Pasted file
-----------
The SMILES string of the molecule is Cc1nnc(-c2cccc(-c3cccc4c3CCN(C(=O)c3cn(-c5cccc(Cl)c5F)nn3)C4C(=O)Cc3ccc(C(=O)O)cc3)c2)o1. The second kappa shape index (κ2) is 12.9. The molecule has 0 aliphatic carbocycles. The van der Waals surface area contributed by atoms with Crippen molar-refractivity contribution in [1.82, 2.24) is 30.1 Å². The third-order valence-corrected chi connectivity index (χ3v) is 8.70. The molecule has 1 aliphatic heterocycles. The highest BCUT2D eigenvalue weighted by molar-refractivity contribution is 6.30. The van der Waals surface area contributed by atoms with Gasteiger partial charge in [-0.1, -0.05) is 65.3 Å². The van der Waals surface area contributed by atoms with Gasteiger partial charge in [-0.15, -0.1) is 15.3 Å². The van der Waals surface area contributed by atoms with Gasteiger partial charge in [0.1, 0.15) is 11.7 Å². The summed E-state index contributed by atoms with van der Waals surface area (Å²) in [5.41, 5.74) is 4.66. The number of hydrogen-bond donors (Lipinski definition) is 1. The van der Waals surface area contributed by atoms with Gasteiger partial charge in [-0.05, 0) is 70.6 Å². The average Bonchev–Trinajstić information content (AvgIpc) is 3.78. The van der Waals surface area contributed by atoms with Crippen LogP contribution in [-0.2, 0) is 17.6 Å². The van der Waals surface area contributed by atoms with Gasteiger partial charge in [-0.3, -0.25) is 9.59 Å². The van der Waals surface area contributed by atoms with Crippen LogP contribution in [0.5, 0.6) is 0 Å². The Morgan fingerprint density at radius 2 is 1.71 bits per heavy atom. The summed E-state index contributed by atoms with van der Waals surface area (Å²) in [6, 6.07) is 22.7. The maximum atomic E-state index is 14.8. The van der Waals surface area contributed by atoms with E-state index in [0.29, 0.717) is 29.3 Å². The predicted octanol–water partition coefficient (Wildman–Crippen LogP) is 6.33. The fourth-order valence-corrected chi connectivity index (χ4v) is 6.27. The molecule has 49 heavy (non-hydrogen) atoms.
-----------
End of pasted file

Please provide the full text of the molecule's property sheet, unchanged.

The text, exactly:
The SMILES string of the molecule is Cc1nnc(-c2cccc(-c3cccc4c3CCN(C(=O)c3cn(-c5cccc(Cl)c5F)nn3)C4C(=O)Cc3ccc(C(=O)O)cc3)c2)o1. The second kappa shape index (κ2) is 12.9. The molecule has 0 aliphatic carbocycles. The van der Waals surface area contributed by atoms with Crippen molar-refractivity contribution in [1.82, 2.24) is 30.1 Å². The third-order valence-corrected chi connectivity index (χ3v) is 8.70. The molecule has 1 aliphatic heterocycles. The highest BCUT2D eigenvalue weighted by molar-refractivity contribution is 6.30. The van der Waals surface area contributed by atoms with Gasteiger partial charge in [-0.1, -0.05) is 65.3 Å². The van der Waals surface area contributed by atoms with Gasteiger partial charge in [-0.15, -0.1) is 15.3 Å². The van der Waals surface area contributed by atoms with Gasteiger partial charge in [0.1, 0.15) is 11.7 Å². The summed E-state index contributed by atoms with van der Waals surface area (Å²) in [5.41, 5.74) is 4.66. The number of hydrogen-bond donors (Lipinski definition) is 1. The van der Waals surface area contributed by atoms with Gasteiger partial charge in [-0.05, 0) is 70.6 Å². The average Bonchev–Trinajstić information content (AvgIpc) is 3.78. The van der Waals surface area contributed by atoms with Crippen LogP contribution in [-0.2, 0) is 17.6 Å². The van der Waals surface area contributed by atoms with Gasteiger partial charge in [-0.3, -0.25) is 9.59 Å². The van der Waals surface area contributed by atoms with Crippen LogP contribution in [0.5, 0.6) is 0 Å². The Morgan fingerprint density at radius 2 is 1.71 bits per heavy atom. The summed E-state index contributed by atoms with van der Waals surface area (Å²) in [6, 6.07) is 22.7. The maximum atomic E-state index is 14.8. The van der Waals surface area contributed by atoms with E-state index in [0.29, 0.717) is 29.3 Å². The predicted octanol–water partition coefficient (Wildman–Crippen LogP) is 6.33. The fourth-order valence-corrected chi connectivity index (χ4v) is 6.27. The molecule has 49 heavy (non-hydrogen) atoms.